• http://www.thegunzone.com/556dw.html Daniel E. Watters

    charles222: The official twist rate for the M16 was changed from 1 in 14″ to 1 in 12″ in 1963, before production of the US Army’s XM16E1 even began. USAF M16 that had already been issued were rebarreled. Alex Rose’s comment about twist rates in “American Rifle” refers more to the AR-15 delivered to ARPA’s Project AGILE for field trials by ARVN troops. The variation in twist rates was used to explain the dramatic wounds claimed by Project AGILE staff. The basis for Rose’s claim is derived from a footnote in McNaugher’s “The M16 Controversies”.

    “One interviewee exceptionally knowledgeable of the M16’s history has suggested that at this early stage of production Colt’s ability to meet barrel twist specifications may have been poor, and the weapons sent to Vietnam may have had twist rates falling even lower than the 1 turn in 14 that Eugene Stoner had engineered into the weapon.” (p108)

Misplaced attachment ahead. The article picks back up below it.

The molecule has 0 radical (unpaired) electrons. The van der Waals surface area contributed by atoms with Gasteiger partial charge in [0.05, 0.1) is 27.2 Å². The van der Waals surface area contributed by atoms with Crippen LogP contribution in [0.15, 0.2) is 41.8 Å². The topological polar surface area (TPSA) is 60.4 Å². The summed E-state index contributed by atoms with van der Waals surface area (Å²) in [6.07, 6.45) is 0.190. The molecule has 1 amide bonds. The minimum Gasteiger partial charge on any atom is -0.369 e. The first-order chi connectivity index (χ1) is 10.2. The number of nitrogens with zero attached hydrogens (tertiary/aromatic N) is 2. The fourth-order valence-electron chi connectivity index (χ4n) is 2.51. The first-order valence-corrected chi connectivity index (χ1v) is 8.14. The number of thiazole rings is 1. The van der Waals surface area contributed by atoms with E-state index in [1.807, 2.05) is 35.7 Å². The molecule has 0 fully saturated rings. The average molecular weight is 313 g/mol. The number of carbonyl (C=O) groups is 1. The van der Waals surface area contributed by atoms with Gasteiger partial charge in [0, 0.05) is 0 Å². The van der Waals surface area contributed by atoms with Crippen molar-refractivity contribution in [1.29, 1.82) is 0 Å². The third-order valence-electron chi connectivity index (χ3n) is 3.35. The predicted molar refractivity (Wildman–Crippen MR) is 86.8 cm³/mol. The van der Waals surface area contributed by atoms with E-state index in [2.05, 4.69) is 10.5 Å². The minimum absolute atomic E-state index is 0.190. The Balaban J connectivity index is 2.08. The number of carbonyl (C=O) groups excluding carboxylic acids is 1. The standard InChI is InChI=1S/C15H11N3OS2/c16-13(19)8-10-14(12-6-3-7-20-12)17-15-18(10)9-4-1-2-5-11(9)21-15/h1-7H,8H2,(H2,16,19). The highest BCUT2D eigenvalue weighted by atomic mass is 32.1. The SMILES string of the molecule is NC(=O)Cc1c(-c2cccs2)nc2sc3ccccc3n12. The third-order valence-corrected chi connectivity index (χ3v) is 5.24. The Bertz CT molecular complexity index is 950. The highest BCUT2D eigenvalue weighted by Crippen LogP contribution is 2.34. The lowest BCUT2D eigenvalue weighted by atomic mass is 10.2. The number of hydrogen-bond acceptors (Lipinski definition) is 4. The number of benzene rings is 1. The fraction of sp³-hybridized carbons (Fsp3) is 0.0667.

Note that McNaugher’s source submitted it as a possibility, not a definitive claim as Rose represented it.

    Readers of Ezell and Steven’s “The Black Rifle” may remember that a large number of the original Colt AR-15 barrels were subcontracted from Winchester. In the mean time, Robert Roy supervised installation of Colt’s new button rifling equipment. With button rifling, the nominal twist rate is effectively determined by the machining of the carbide button. The button is then either pushed or pulled through the drilled barrel stock, engraving the rifling grooves.

    In 1968, the authors of the Aberdeen Research & Development Center’s Technical Report #1 “M16 Rifle System Reliability and Quality Assurance Evaluation” commented: